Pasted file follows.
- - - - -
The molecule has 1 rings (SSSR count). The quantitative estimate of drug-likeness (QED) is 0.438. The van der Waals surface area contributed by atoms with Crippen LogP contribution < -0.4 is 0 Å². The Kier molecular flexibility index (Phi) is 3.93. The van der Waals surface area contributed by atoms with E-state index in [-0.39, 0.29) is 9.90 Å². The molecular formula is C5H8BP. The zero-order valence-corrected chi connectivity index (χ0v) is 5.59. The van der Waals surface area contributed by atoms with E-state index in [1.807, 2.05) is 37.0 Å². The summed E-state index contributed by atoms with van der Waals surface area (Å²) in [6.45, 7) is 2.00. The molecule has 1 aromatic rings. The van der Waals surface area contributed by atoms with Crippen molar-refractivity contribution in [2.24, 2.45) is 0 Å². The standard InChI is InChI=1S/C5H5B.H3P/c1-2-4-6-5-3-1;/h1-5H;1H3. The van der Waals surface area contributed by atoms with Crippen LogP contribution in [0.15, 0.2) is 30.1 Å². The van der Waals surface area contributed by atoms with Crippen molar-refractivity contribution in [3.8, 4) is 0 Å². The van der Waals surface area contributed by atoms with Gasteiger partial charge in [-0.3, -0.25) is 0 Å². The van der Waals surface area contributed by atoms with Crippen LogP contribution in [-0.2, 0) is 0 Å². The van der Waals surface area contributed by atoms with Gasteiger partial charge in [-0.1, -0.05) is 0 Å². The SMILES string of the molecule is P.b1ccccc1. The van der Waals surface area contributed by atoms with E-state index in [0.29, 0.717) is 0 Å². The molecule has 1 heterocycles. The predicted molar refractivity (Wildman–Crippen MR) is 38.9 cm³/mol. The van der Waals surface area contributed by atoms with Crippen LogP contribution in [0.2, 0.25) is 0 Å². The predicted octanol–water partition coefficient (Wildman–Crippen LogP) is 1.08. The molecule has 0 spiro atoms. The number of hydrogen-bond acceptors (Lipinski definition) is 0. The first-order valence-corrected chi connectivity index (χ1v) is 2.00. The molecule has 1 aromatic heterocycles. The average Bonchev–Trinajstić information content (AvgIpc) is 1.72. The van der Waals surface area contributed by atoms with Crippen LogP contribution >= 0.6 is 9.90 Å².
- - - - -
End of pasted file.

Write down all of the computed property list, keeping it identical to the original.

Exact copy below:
The molecule has 1 rings (SSSR count). The quantitative estimate of drug-likeness (QED) is 0.438. The van der Waals surface area contributed by atoms with Crippen LogP contribution < -0.4 is 0 Å². The Kier molecular flexibility index (Phi) is 3.93. The van der Waals surface area contributed by atoms with E-state index in [-0.39, 0.29) is 9.90 Å². The molecular formula is C5H8BP. The zero-order valence-corrected chi connectivity index (χ0v) is 5.59. The van der Waals surface area contributed by atoms with E-state index in [1.807, 2.05) is 37.0 Å². The summed E-state index contributed by atoms with van der Waals surface area (Å²) in [6.45, 7) is 2.00. The molecule has 1 aromatic rings. The van der Waals surface area contributed by atoms with Crippen molar-refractivity contribution in [2.24, 2.45) is 0 Å². The standard InChI is InChI=1S/C5H5B.H3P/c1-2-4-6-5-3-1;/h1-5H;1H3. The van der Waals surface area contributed by atoms with Crippen LogP contribution in [0.15, 0.2) is 30.1 Å². The van der Waals surface area contributed by atoms with Crippen molar-refractivity contribution in [3.8, 4) is 0 Å². The van der Waals surface area contributed by atoms with Gasteiger partial charge in [-0.3, -0.25) is 0 Å². The van der Waals surface area contributed by atoms with Crippen LogP contribution in [-0.2, 0) is 0 Å². The van der Waals surface area contributed by atoms with Gasteiger partial charge in [-0.1, -0.05) is 0 Å². The SMILES string of the molecule is P.b1ccccc1. The van der Waals surface area contributed by atoms with E-state index in [0.29, 0.717) is 0 Å². The molecule has 1 heterocycles. The predicted molar refractivity (Wildman–Crippen MR) is 38.9 cm³/mol. The van der Waals surface area contributed by atoms with Crippen LogP contribution in [0.2, 0.25) is 0 Å². The predicted octanol–water partition coefficient (Wildman–Crippen LogP) is 1.08. The molecule has 0 spiro atoms. The number of hydrogen-bond acceptors (Lipinski definition) is 0. The first-order valence-corrected chi connectivity index (χ1v) is 2.00. The molecule has 1 aromatic heterocycles. The average Bonchev–Trinajstić information content (AvgIpc) is 1.72. The van der Waals surface area contributed by atoms with Crippen LogP contribution >= 0.6 is 9.90 Å².